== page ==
Shannen L Robson

Summary

Affiliation: University of Utah
Country: USA

Publications

  1. pmc Hominin life history: reconstruction and evolution
    Shannen L Robson
    Department of Anthropology, University of Utah, Salt Lake City, UT 84112, USA
    J Anat 212:394-425. 2008
  2. pmc Twinning in humans: maternal heterogeneity in reproduction and survival
    Shannen L Robson
    Department of Anthropology, University of Utah, Salt Lake City, UT, USA
    Proc Biol Sci 278:3755-61. 2011
  3. doi request reprint Mortality and fertility rates in humans and chimpanzees: How within-species variation complicates cross-species comparisons
    Kristen Hawkes
    Department of Anthropology, University of Utah, Salt Lake City, 84112 0600, USA
    Am J Hum Biol 21:578-86. 2009

Detail Information

Publications3

  1. pmc Hominin life history: reconstruction and evolution
    Shannen L Robson
    Department of Anthropology, University of Utah, Salt Lake City, UT 84112, USA
    J Anat 212:394-425. 2008
    ..At least one extinct hominin subclade, Paranthropus, has a pattern of dental life history-related variables that most likely set it apart from the life histories of both modern humans and chimpanzees...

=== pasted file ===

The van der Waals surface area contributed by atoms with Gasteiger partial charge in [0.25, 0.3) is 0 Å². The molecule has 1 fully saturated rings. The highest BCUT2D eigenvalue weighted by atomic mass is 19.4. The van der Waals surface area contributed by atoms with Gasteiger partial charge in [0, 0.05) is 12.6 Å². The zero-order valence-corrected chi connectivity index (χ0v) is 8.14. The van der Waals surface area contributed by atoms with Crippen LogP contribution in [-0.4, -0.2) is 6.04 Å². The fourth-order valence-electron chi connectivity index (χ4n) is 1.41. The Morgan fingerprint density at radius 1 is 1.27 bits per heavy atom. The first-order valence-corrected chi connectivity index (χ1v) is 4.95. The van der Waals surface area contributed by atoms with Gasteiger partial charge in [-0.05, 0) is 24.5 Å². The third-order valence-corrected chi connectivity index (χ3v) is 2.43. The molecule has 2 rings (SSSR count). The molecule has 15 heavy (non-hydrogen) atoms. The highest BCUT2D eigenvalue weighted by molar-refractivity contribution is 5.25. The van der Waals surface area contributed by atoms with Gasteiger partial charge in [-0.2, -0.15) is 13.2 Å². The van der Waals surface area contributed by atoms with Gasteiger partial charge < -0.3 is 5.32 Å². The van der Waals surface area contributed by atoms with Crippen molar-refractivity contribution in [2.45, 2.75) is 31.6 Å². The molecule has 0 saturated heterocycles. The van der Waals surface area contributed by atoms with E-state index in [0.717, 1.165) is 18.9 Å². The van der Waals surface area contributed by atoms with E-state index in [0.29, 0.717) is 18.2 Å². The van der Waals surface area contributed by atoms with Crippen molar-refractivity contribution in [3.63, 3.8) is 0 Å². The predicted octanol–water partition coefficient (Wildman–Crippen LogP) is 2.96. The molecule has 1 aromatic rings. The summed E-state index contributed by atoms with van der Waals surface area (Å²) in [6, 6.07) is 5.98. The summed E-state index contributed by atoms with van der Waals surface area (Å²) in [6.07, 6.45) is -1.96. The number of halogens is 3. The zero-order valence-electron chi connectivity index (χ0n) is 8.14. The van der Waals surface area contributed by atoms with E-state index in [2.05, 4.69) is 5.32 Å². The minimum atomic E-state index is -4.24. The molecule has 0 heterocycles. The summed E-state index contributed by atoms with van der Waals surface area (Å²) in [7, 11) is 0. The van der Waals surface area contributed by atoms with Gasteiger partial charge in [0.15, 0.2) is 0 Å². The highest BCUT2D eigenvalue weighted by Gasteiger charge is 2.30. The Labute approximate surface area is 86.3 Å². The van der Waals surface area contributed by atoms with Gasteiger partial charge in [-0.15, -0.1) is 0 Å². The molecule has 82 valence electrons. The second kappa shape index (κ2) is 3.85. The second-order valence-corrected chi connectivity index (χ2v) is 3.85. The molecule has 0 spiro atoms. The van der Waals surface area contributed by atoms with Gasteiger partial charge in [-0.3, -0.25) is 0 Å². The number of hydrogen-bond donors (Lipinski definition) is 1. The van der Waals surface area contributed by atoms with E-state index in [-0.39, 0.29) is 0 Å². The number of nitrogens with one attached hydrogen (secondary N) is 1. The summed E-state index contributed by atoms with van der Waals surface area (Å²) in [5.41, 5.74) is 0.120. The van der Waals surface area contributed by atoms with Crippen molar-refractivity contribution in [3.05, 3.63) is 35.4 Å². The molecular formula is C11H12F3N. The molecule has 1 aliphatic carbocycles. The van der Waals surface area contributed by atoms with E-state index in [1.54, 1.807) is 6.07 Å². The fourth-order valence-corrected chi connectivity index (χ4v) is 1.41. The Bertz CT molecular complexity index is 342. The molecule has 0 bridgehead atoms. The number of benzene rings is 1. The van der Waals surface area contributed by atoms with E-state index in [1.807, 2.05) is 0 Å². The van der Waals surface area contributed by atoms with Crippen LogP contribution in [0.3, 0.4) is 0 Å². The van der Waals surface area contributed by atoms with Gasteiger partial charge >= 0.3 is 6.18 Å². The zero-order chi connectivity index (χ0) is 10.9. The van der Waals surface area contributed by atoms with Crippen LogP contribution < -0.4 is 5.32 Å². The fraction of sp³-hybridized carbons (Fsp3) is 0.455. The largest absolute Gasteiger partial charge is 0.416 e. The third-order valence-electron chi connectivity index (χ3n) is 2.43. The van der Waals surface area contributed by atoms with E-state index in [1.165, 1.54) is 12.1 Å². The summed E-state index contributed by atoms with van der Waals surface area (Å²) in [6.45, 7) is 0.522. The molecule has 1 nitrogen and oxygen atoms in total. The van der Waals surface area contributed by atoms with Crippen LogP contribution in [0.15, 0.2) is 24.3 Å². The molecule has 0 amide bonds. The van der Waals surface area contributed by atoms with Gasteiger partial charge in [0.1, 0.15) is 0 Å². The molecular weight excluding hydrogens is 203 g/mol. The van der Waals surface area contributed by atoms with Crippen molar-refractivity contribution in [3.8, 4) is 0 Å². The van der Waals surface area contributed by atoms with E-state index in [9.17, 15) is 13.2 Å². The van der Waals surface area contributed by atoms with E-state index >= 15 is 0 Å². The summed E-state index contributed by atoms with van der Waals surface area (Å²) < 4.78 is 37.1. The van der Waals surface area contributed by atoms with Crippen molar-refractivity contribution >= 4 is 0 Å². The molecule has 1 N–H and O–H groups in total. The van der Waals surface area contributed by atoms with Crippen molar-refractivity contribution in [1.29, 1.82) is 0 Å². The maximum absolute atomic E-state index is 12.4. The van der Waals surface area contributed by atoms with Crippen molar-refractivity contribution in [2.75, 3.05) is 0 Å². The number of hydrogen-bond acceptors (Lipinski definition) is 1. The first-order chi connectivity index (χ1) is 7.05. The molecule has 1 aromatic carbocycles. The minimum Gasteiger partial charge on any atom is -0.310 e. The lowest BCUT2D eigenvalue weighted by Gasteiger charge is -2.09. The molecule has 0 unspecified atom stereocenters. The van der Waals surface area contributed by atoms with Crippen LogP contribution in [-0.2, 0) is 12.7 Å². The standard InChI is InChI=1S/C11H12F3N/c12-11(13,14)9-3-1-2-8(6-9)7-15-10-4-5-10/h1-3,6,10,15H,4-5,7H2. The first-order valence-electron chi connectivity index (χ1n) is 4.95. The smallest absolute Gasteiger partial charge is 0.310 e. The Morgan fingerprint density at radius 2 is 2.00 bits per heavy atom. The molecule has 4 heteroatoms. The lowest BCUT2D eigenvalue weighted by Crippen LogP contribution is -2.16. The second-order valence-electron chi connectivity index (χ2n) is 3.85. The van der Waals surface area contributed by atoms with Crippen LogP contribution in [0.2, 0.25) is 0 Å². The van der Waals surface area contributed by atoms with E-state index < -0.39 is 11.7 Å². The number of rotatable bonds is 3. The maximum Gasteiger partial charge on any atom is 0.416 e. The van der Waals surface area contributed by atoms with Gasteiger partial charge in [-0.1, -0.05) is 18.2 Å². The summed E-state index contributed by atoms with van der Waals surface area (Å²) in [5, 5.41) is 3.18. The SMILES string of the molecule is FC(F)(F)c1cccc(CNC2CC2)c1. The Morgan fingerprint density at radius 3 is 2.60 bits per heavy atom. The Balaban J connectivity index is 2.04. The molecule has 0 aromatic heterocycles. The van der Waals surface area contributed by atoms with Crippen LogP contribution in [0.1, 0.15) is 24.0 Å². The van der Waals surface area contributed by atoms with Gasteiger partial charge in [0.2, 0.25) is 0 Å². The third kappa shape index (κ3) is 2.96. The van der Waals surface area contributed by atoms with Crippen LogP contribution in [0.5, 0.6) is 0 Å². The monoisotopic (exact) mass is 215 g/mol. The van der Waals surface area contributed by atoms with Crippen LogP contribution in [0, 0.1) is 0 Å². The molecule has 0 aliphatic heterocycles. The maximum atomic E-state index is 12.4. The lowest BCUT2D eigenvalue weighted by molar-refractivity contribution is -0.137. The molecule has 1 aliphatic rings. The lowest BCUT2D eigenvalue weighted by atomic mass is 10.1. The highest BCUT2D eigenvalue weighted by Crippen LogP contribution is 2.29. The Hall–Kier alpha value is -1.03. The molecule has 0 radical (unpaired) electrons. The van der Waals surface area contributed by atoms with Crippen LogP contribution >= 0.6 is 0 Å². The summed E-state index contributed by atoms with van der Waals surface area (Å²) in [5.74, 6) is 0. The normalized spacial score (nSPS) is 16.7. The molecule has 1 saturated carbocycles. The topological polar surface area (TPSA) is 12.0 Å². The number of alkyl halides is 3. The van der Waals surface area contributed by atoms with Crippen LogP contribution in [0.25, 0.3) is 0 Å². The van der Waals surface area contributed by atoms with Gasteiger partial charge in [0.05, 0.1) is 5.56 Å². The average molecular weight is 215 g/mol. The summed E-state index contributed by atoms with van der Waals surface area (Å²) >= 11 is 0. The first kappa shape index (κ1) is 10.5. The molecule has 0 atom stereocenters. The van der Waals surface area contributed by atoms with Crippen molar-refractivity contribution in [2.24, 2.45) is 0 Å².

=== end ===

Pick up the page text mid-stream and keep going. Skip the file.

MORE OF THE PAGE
2. pmc Twinning in humans: maternal heterogeneity in reproduction and survival
    Shannen L Robson
    Department of Anthropology, University of Utah, Salt Lake City, UT, USA
    Proc Biol Sci 278:3755-61. 2011
    ..From the largest historical sample of twinning mothers yet published, we conclude that bearing twins is more likely for those with a robust phenotype and is a useful index of maternal heterogeneity...
  3. doi request reprint Mortality and fertility rates in humans and chimpanzees: How within-species variation complicates cross-species comparisons
    Kristen Hawkes
    Department of Anthropology, University of Utah, Salt Lake City, 84112 0600, USA
    Am J Hum Biol 21:578-86. 2009
    ..We report these puzzles using data from nine human populations and both wild and captive chimpanzees, and suggest that systematic differences in the heterogeneity of surviving adults may explain them...